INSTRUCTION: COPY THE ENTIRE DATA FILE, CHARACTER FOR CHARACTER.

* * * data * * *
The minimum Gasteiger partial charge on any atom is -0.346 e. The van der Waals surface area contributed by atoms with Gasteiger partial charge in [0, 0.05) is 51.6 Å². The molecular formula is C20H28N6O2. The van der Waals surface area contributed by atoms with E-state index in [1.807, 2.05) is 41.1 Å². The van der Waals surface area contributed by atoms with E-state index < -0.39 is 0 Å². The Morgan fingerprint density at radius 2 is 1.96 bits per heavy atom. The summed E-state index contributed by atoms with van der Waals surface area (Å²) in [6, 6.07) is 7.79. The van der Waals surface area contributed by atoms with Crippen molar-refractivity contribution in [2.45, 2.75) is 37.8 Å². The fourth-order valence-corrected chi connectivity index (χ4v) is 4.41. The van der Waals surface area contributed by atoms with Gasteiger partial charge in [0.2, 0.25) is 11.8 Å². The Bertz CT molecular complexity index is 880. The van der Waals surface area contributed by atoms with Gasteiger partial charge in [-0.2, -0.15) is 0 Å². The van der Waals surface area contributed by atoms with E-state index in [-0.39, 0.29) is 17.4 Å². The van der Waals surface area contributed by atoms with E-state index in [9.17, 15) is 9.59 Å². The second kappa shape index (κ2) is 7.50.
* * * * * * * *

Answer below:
The minimum Gasteiger partial charge on any atom is -0.346 e. The van der Waals surface area contributed by atoms with Gasteiger partial charge in [0, 0.05) is 51.6 Å². The molecular formula is C20H28N6O2. The van der Waals surface area contributed by atoms with E-state index in [1.807, 2.05) is 41.1 Å². The van der Waals surface area contributed by atoms with E-state index < -0.39 is 0 Å². The Morgan fingerprint density at radius 2 is 1.96 bits per heavy atom. The summed E-state index contributed by atoms with van der Waals surface area (Å²) in [6, 6.07) is 7.79. The van der Waals surface area contributed by atoms with Crippen molar-refractivity contribution in [2.45, 2.75) is 37.8 Å². The fourth-order valence-corrected chi connectivity index (χ4v) is 4.41. The van der Waals surface area contributed by atoms with Gasteiger partial charge in [0.2, 0.25) is 11.8 Å². The Bertz CT molecular complexity index is 880. The van der Waals surface area contributed by atoms with Gasteiger partial charge in [-0.2, -0.15) is 0 Å². The van der Waals surface area contributed by atoms with E-state index in [-0.39, 0.29) is 17.4 Å². The van der Waals surface area contributed by atoms with E-state index in [9.17, 15) is 9.59 Å². The second kappa shape index (κ2) is 7.50.